I am fairly confident that I've implemented the calculation properly, provided my understanding is correct. I can provide details if anyone is willing to help me check them, and help me debug the many steps in this calculation - Green-Lagrange strain, deformation gradient, second Piola-Kirchhoff stress, Cauchy stress, etc. Suggestions for sanity checks are much appreciated as well. Thanks!


1 Answer 1


I find Bathe's notation and presentation confusing. First, it is hard to keep track of all the superscripts and subscripts. And second, writing the equations in an incremental form introduces a confusion between load increments and Newton iteration increments. Here is the way I like to think about the nonlinear FE equations that seems simpler to me.

Assuming we want to solve for the displacements, $U$, of a body under some set of loads we start with Bathe's equation 6.2

$$ ^tR - {^tF} = 0 $$ I'll drop the superscript $t$ for simplicity. Note, also, that I'm defining $U$ as the total displacements of the body, NOT a displacement increment. We assume that $F$, but not $R$, is a function of the displacements so the equation is nonlinear.

We want to solve this equation by Newton iteration as follows

$$ K^{(i-1)}\Delta U^{(i)} = R - F^{(i-1)} $$ $$ U^{(i)} = U^{(i-1)} + \Delta U^{(i)} $$ where $i$ is the Newton iteration and $$ K = \frac{\partial F}{\partial U} $$ This is Bathe's equation 6.8.

One more point concerns the "updated" versus total Lagrangian formulations. Bathe presents the equations using both formulations but states that, theoretically they are equivalent but that the updated Lagrangian may, in some cases, be more "numerically effective." But, as far as I am aware, he gives no specific examples to show this. For simplicity, I suggest using the total Lagrangian formulation where the reference configuration is always the initial configuration. That is, integrals over the element volume required for evaluating the internal forces and tangent stiffness matrices are always the initial, undeformed volume.

Your test of making sure the tangent stiffness matrix calculated in closed form is equal to the one calculated using finite differences of the internal force vector is a good one.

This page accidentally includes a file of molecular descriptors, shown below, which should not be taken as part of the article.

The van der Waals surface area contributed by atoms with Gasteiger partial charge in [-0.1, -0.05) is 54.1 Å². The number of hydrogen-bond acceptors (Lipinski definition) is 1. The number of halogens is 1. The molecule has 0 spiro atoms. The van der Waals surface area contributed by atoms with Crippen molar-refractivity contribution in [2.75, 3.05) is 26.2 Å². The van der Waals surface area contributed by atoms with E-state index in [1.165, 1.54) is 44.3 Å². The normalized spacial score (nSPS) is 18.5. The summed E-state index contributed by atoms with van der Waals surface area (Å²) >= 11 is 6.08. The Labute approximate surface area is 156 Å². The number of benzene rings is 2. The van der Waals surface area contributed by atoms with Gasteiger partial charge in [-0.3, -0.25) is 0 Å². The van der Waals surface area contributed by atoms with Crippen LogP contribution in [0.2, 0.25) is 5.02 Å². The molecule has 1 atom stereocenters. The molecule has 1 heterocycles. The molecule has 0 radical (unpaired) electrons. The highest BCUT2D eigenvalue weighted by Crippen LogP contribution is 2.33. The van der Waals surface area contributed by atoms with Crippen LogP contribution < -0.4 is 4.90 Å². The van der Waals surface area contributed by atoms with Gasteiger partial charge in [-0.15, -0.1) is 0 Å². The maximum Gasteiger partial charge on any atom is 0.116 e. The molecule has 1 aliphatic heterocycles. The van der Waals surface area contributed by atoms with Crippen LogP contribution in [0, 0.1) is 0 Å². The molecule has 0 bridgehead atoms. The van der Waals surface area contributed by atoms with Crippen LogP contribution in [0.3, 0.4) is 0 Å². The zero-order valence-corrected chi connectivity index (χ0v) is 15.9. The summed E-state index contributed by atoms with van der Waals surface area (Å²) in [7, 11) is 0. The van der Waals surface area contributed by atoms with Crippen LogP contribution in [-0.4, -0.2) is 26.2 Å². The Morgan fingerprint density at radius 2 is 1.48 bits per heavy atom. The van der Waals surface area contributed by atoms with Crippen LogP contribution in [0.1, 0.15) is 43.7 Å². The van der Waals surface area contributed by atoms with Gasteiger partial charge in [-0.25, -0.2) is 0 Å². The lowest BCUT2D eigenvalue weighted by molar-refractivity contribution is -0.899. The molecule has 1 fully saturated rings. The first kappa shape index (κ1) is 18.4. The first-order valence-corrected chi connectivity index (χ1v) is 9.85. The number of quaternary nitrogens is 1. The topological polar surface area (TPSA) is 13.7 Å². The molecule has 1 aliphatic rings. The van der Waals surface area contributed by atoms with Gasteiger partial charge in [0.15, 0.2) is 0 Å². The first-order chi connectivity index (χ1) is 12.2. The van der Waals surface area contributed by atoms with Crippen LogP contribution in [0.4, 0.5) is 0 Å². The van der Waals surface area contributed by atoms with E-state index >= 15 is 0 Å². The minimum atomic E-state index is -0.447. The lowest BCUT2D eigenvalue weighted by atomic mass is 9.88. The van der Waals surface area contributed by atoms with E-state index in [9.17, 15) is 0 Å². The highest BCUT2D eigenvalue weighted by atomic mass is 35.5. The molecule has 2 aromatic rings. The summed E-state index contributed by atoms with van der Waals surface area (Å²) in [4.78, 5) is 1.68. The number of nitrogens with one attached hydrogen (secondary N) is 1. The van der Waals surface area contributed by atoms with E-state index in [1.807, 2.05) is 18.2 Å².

• $\begingroup$ History-dependent materials (think plasticity, e.g..) are more easily treated with updated Lagrangian equations. $\endgroup$ Commented May 31, 2018 at 20:40
  • $\begingroup$ I would be very interested in understanding that better. Can you point me to some references discussing why this is? My "as far as I am aware" comment really referred to Bathe's book; I don't think he mentions that there. $\endgroup$ Commented May 31, 2018 at 22:20
  • $\begingroup$ While integrating rate equations that are path dependent, it is easier to use the current configuration as the reference configuration because it may be hard to get back to the initial reference configuration. The clearest description of the problem (that I've seen) is in Belytschko et al., Nonlinear Finite Elements .... but I can't recall the exact section where that issue is discussed. $\endgroup$ Commented Jun 1, 2018 at 23:10
  • $\begingroup$ Thanks for your answer. I agree that Bathe's notation is heavy; his motivation was to write equations for many treatments (total and updated Lagrangian, static and dynamic), but the advantage is minimal compared to the confusion. I reprogrammed the problem according to the total Lagrangian formulation, which is a bit simpler because I just need the current and original configurations. However, there is still disagreement between the closed form and finite difference tangent stiffness matrix. Should these agree to machine precision, or is there an approximation? $\endgroup$
    – OskarM
    Commented Jun 9, 2018 at 3:57
  • $\begingroup$ Can you suggest any methods or ideas for troubleshooting the calculation? I'm using 8 node hexahedral elements with a very simple test problem. $\endgroup$
    – OskarM
    Commented Jun 9, 2018 at 4:02